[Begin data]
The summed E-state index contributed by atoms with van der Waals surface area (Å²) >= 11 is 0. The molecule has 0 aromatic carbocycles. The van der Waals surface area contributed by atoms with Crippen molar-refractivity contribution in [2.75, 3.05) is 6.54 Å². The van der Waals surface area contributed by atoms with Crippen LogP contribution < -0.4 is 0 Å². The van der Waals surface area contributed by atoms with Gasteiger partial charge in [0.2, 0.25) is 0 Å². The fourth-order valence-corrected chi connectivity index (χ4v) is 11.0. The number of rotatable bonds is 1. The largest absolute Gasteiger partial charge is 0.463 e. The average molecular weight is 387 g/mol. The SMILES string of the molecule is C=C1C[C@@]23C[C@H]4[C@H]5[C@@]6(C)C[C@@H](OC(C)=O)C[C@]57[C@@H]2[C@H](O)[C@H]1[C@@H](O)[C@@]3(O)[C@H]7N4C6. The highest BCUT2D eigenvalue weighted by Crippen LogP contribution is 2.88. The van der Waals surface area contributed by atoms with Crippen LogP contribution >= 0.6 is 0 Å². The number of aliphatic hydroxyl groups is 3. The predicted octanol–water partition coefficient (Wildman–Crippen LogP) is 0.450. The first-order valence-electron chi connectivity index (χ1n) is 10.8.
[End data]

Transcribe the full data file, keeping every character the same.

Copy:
The summed E-state index contributed by atoms with van der Waals surface area (Å²) >= 11 is 0. The molecule has 0 aromatic carbocycles. The van der Waals surface area contributed by atoms with Crippen molar-refractivity contribution in [2.75, 3.05) is 6.54 Å². The van der Waals surface area contributed by atoms with Crippen LogP contribution < -0.4 is 0 Å². The van der Waals surface area contributed by atoms with Gasteiger partial charge in [0.2, 0.25) is 0 Å². The fourth-order valence-corrected chi connectivity index (χ4v) is 11.0. The number of rotatable bonds is 1. The largest absolute Gasteiger partial charge is 0.463 e. The average molecular weight is 387 g/mol. The SMILES string of the molecule is C=C1C[C@@]23C[C@H]4[C@H]5[C@@]6(C)C[C@@H](OC(C)=O)C[C@]57[C@@H]2[C@H](O)[C@H]1[C@@H](O)[C@@]3(O)[C@H]7N4C6. The highest BCUT2D eigenvalue weighted by Crippen LogP contribution is 2.88. The van der Waals surface area contributed by atoms with Crippen LogP contribution >= 0.6 is 0 Å². The number of aliphatic hydroxyl groups is 3. The predicted octanol–water partition coefficient (Wildman–Crippen LogP) is 0.450. The first-order valence-electron chi connectivity index (χ1n) is 10.8.